A Retelling of God in the Silence – Zechariah’s Song
It had been a couple of thousand years since an angel of the Lord had appeared to Abraham, telling him that through his family line, all nations, all people, would be blessed. Kings would rise and fall. Prophets would rise and fall. Priests would rise and fall. The people… they would rise and fall.
And it seemed like God had fallen silent. It had been a few hundred years since a prophet had uttered words from God to the people. The Jewish people were still offering sacrifices to the Lord in the temple and the time had come for Zechariah to enter the temple and offer an incense offering to God. It was a once-in-a-lifetime opportunity for Zechariah. One he would probably never repeat in his lifetime.
As Zechariah was offering incense, Gabriel, an angel of the Lord appeared to Zechariah at the alter and immediately Zechariah was gripped with fear. Gabriel was a servant of the most high, standing in God’s own presence, ready to carry out whatever mission that God would send Gabriel on. But Gabriel, knowing Zechariah’s fear says, “Don’t be afraid. God has heard your prayers and Elizabeth will bear you a child. You will name him John.”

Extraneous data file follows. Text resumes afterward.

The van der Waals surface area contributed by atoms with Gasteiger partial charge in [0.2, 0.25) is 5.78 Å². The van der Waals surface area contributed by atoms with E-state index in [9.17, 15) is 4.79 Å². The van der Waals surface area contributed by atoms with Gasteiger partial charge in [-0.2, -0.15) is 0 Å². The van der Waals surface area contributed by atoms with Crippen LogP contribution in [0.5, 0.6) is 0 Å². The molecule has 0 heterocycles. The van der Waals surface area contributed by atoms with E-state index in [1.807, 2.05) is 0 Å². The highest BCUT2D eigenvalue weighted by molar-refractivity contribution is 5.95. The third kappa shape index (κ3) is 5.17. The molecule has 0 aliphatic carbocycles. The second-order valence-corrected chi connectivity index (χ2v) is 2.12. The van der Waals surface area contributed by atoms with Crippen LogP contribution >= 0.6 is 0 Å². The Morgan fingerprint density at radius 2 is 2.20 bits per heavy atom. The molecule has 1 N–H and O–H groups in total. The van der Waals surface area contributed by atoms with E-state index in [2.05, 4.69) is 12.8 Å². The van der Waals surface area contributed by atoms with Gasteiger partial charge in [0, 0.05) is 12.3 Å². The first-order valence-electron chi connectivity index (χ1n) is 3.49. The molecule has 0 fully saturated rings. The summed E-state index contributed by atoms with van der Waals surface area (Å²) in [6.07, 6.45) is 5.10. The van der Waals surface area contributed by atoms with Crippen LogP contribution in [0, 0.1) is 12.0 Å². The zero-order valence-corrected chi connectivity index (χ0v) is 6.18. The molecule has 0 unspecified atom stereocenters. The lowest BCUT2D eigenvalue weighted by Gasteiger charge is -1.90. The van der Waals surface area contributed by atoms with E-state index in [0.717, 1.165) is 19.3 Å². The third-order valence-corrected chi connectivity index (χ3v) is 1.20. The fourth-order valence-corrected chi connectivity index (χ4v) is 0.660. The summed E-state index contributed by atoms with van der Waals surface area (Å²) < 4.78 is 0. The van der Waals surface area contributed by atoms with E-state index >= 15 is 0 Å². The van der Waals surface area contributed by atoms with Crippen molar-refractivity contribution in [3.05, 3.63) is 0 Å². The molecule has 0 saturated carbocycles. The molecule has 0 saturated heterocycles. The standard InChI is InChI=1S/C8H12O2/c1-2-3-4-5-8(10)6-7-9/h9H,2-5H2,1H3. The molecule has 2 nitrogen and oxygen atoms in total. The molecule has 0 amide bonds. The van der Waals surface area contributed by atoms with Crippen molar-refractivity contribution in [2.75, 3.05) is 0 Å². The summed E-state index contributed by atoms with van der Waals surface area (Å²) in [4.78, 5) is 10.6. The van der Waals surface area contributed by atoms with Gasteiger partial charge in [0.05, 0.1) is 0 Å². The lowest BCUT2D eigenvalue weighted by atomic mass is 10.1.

In fear and in disbelief, Zechariah tells Gabriel, “How can this possibly be? I’m old. Elizabeth is old. She has been barren her entire life and everyone knows it.” Abraham and Sarah’s story was about to repeat itself. But instead this time, It would be Zechariah and Elizabeth. And instead of bearing a son that would be the forerunner of a great nation, Zechariah and Elizabeth’s son would be a forerunner of the Messiah, the one crying out in the wilderness that God was on his way. We can only imagine the joy welling up inside of Zechariah and Elizabeth once they laid sight on their newborn son.
God was about to turn false notions about Zechariah and Elizabeth upside down. They weren’t cursed. They had been chosen by God to bring a child into the world that would announce the Christ. God was about to speak into the silence but it would be more than just words this time. Zechariah’s doubt would be turned upside down. The people’s assumption that Elizabeth’s barrenness was a curse would be proved false. John would bring them both great joy. Even their neighbors would celebrate all throughout the hills.
Was God in the silence? Silence doesn’t mean God is absent. God is a keeper of his word. Doubt doesn’t stop God. God is the giver of life. And God has always had in mind that we would once again walk with him and he did that by coming to us. And in the end, Zechariah declares this in praise. John would “cry out in the wilderness” that the Messiah was about to arrive on scene.
Storyline Commentary on Luke 1:5-13, 14-25, 57-80
Every story can be broken down into a few parts. The setting, where the story takes place and why it might be important. The characters and their emotions and thoughts invested in the story. A tension that needs resolved. A resolution that brings us through the tension, and a through line (aka main idea) that carries the story through from beginning to end.